Known as one of the leading German artists of the 20th century, Max Beckmann is often associated with the Expressionist movement. But he cannot be pigeonholed: refusing to join any artistic movement, he was a solitary pioneer of a unique symbolism and style. Throughout his life, he created more than 800 paintings, and hundreds of prints and drawings that are spread all across the world.
The artist was born in 1884 in Leipzig into a middle class family, and from an early age it was clear to him that he was destined to become an artist. Studying at the art academy in Weimar, he underwent a traditional and academic education, drawing from antique sculptures and live models. He met his future wife Minna Tube at university — she was a fellow student and later gave birth to Beckmann’s only child, Peter.
Painting under the influence of Impressionism, Beckmann’s great talent soon became recognized and he started exhibiting his work with the Berlin Secession; mostly painting mythological and religious scenes in a traditional manner. In 1910, he became elected as a board member of the group, the youngest ever to achieve this status. So far, life had been generous to Max Beckmann, but things were about to change.
World War I and Its Consequences
Beckmann joined as a volunteer for the medical corps in 1914, and subsequently served in Belgium. Initially filled with hope, the horrors of the war he had witnessed completely changed his perspective of the world and lead to the loss of his trust in mankind. After suffering from a mental breakdown in 1915, Beckmann was dismissed, returning to Germany. He settled in Frankfurt, where he started painting again in 1917. Remembered as the artist painting in the manner of Impressionists, the experiences Beckmann lived through changed and radicalized his art completely. His paintings became more distorted, grotesque and filled with haunting metaphors.
The Night, finished in 1919, is an example of a piece of work in which Beckmann processed his emotions and the horrors he has seen: it shows the torturing of a family, which refers back to the war, as well as portraying the current political post-war situation in Germany. The chaos represented is emphasized further by Beckmann’s use of brown and red tones. The mysterious symbolism Beckmann employed in his paintings, including the Night, is still not fully understood today. For example, one can spot a gramophone next to a fallen candle, and the significance of this is still not known to anyone but the artist himself.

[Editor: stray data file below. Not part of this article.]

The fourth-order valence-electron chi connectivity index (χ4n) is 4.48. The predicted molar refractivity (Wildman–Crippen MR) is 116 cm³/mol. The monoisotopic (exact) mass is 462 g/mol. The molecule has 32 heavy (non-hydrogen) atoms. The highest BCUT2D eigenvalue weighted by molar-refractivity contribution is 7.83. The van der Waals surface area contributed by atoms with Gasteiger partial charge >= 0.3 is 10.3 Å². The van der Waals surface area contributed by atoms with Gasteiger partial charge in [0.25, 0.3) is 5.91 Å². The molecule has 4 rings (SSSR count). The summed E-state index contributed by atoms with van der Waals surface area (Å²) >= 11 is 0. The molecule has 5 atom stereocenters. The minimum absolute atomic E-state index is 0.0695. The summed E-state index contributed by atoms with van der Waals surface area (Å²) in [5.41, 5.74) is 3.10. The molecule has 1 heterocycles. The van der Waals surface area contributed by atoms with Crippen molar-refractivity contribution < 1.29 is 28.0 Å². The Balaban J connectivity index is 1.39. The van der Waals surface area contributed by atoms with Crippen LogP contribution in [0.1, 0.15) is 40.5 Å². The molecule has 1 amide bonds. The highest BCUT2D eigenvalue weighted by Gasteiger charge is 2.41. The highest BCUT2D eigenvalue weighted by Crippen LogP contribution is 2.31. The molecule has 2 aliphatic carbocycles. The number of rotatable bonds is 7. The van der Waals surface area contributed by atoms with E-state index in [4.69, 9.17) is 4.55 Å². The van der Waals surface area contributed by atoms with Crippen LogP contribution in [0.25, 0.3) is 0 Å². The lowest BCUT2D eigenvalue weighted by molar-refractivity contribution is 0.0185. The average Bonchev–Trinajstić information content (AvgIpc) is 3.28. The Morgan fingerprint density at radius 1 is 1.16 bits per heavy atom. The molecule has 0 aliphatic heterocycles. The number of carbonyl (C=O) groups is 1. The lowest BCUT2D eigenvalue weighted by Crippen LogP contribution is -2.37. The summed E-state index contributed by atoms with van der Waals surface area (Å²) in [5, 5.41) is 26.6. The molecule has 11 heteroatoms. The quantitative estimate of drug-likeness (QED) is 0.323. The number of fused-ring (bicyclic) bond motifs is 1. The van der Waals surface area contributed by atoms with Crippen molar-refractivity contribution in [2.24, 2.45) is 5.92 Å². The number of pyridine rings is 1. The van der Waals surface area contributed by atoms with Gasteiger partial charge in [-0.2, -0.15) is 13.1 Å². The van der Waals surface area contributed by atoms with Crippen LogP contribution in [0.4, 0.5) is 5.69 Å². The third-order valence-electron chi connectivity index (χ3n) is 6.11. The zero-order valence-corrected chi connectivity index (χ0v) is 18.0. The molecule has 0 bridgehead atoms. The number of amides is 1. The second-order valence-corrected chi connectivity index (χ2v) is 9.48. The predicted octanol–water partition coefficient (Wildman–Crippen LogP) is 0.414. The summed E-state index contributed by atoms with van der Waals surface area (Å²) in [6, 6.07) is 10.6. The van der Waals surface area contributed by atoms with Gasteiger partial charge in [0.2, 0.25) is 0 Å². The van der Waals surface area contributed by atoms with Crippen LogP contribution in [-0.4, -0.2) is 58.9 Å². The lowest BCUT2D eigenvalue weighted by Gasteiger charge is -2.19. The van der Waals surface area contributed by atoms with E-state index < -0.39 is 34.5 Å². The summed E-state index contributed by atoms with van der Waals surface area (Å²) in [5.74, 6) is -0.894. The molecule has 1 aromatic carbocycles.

Slowly, the artist recovered from his mental breakdown. In 1925, he was appointed a teaching post at the Frankfurter Städel School of Art and became internationally recognized. In the same year, Beckmann divorced his first wife in order to marry Mathilde von Kaulbach, known as Quappi, who is prominently featured in his work. She was 20 years younger than him, and devoted her life to support his career.
World War II: Degenerate Art
With the rise of Hitler in Germany, it became harder for German Modern artists to sustain themselves. The Nazi regime considered Modern art to be morally and socially corrupt, and labelled it as degenerate. Art by Jewish people, non-Germans, or works critical of society, were banned, and by the end of the 1930s over 600 of Beckmann’s paintings were confiscated. Even though the artist was not politically active, his work was considered primitive and as soon as Hitler gained power in 1933, Beckmann lost his teaching position in Frankfurt and moved to Berlin. During this time, The Departure was created: even though it does not necessarily address any political issues, it is considered today to be a statement about the Hitler regime. This work is the first in form of a triptych, meaning that it is divided into three sections. This format is inspired by medieval and Renaissance altarpieces, which were highly inspiring for Beckmann after his return from World War I.
Living in Exile
The high point of the degenerate art prosecution was an exhibition organised in 1937, labelled ‘The Degenerate Art Exhibition’, which featured Beckmann’s work. As soon as Beckmann found out about this event, he fled the country to Amsterdam with his wife. He never returned to his homeland again. Even though the artist received support from family and friends, he felt isolated during his time in Amsterdam, which is reflected in several self-portraits he painted during this time.
A New Start
At the outbreak of the Second World War, Beckmann was offered a teaching position at the Washington University Art School in St Louis, but the US consult in The Hague refused to provide a visa and the artist remained in Amsterdam until the end of the war. In 1945, Beckmann’s efforts to emigrate were finally successful, and he moved with his wife to the United States, where he remained until his death in 1950. By the time of his death, he was already established as one of the leading painters of the 20th century, and his legacy still lives on today.